WITH MAN GONE, WILL THERE BE HOPE FOR GORILLA? So posits Daniel Quinn's novel that uses Socratic dialog to discuss society, nature, culture, morality, and mythology, an questioning of humanity's relation to nature. The ambiguous meaning of the question perfectly epitomizes the philosophical nature of the novel; is man the destroyer or conservator of nature? Naturally, the answer is a resounding … more
Years ago, when my 9th grade biology teacher recommended that we read Ishmael over the summer, I was perplexed as to the reason why. Wouldn't a biology teacher recommend we read something like Hawkin's Selfish Gene or Darwin's Origin of Species? It seemed odd to pick up a nonfiction book that had no obvious surface issues related with biology. Of course, as teachers always do, he had a valid point to his suggestion. Ishmael centers around Ishmael, … more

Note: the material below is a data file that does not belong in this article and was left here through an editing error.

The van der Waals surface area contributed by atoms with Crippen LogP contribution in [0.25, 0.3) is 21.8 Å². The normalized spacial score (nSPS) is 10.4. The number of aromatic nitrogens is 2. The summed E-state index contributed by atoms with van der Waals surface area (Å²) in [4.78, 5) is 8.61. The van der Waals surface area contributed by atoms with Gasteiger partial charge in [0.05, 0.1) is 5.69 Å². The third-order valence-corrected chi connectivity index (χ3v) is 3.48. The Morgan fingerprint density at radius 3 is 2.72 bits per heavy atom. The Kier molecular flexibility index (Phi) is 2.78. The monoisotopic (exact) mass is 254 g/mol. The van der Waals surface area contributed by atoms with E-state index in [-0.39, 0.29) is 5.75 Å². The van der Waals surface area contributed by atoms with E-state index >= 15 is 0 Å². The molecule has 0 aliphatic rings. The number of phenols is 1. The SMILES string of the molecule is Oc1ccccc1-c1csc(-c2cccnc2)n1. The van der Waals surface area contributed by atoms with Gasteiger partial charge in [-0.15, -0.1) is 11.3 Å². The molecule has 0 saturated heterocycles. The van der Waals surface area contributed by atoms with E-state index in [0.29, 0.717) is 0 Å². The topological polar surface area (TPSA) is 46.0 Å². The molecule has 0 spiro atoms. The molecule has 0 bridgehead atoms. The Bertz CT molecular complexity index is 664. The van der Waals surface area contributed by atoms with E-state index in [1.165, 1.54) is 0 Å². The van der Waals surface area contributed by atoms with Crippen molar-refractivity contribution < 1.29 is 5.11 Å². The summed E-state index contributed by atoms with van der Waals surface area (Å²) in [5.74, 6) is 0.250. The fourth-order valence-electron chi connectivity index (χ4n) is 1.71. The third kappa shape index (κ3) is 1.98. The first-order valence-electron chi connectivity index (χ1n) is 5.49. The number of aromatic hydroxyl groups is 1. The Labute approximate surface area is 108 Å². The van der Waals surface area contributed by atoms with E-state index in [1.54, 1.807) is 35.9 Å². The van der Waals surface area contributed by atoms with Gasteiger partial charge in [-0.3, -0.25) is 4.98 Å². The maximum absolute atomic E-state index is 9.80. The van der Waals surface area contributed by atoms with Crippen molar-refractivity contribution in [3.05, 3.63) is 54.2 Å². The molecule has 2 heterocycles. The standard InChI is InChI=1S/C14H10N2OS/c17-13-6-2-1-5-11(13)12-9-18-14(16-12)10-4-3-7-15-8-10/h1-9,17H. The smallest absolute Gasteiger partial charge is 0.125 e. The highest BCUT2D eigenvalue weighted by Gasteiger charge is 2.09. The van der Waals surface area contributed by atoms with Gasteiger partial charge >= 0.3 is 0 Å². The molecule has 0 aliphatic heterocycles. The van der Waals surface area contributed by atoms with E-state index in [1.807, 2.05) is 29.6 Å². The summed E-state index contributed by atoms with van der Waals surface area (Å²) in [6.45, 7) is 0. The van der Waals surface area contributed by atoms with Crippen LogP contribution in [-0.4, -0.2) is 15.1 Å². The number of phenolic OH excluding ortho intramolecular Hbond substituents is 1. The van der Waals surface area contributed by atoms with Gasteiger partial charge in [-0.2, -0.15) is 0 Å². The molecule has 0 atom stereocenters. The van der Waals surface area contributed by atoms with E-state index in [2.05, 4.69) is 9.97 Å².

A highly recommended book that helps the reader to better understand modern human psychology. The method in which this message is developed is a bit strange at first, but becomes important as the novel goes on. A book that really changed the way I think about the world!
It may be that Daniel Quinn's "Ishmael" is tainted for me because of the context in which I had to read it: an introductory social science class at university. That said, I remember feeling that the idea of an ape sermonizing about the litany of deficiencies and arrogance in the human race to be very heavy-handed and rife with liberal guilt. There are many other, superior texts out there which point out the interconnectedness of the human, animal and … more